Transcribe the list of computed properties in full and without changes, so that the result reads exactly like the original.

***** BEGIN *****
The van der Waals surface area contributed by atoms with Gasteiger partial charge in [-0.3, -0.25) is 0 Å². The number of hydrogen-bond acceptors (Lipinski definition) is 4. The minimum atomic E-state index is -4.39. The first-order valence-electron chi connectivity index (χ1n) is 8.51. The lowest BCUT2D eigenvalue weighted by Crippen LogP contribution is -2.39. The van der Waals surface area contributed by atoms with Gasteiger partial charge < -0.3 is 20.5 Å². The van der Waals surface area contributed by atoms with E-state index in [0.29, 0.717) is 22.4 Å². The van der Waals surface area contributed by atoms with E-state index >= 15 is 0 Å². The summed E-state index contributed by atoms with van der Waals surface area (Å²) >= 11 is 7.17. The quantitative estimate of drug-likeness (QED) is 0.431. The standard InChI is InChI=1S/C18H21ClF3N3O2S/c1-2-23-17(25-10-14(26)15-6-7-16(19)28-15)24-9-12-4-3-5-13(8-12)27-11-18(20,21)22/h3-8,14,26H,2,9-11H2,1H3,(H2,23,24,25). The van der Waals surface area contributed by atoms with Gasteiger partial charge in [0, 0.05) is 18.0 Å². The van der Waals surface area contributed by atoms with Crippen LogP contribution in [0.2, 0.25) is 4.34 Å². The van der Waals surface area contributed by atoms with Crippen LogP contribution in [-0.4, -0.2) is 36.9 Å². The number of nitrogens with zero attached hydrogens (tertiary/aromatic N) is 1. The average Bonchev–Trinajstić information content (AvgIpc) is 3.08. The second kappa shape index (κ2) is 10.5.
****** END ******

The van der Waals surface area contributed by atoms with Gasteiger partial charge in [-0.3, -0.25) is 0 Å². The number of hydrogen-bond acceptors (Lipinski definition) is 4. The minimum atomic E-state index is -4.39. The first-order valence-electron chi connectivity index (χ1n) is 8.51. The lowest BCUT2D eigenvalue weighted by Crippen LogP contribution is -2.39. The van der Waals surface area contributed by atoms with Gasteiger partial charge < -0.3 is 20.5 Å². The van der Waals surface area contributed by atoms with E-state index in [0.29, 0.717) is 22.4 Å². The van der Waals surface area contributed by atoms with E-state index >= 15 is 0 Å². The summed E-state index contributed by atoms with van der Waals surface area (Å²) >= 11 is 7.17. The quantitative estimate of drug-likeness (QED) is 0.431. The standard InChI is InChI=1S/C18H21ClF3N3O2S/c1-2-23-17(25-10-14(26)15-6-7-16(19)28-15)24-9-12-4-3-5-13(8-12)27-11-18(20,21)22/h3-8,14,26H,2,9-11H2,1H3,(H2,23,24,25). The van der Waals surface area contributed by atoms with Gasteiger partial charge in [0, 0.05) is 18.0 Å². The van der Waals surface area contributed by atoms with Crippen LogP contribution in [0.2, 0.25) is 4.34 Å². The van der Waals surface area contributed by atoms with Crippen LogP contribution in [-0.4, -0.2) is 36.9 Å². The number of nitrogens with zero attached hydrogens (tertiary/aromatic N) is 1. The average Bonchev–Trinajstić information content (AvgIpc) is 3.08. The second kappa shape index (κ2) is 10.5.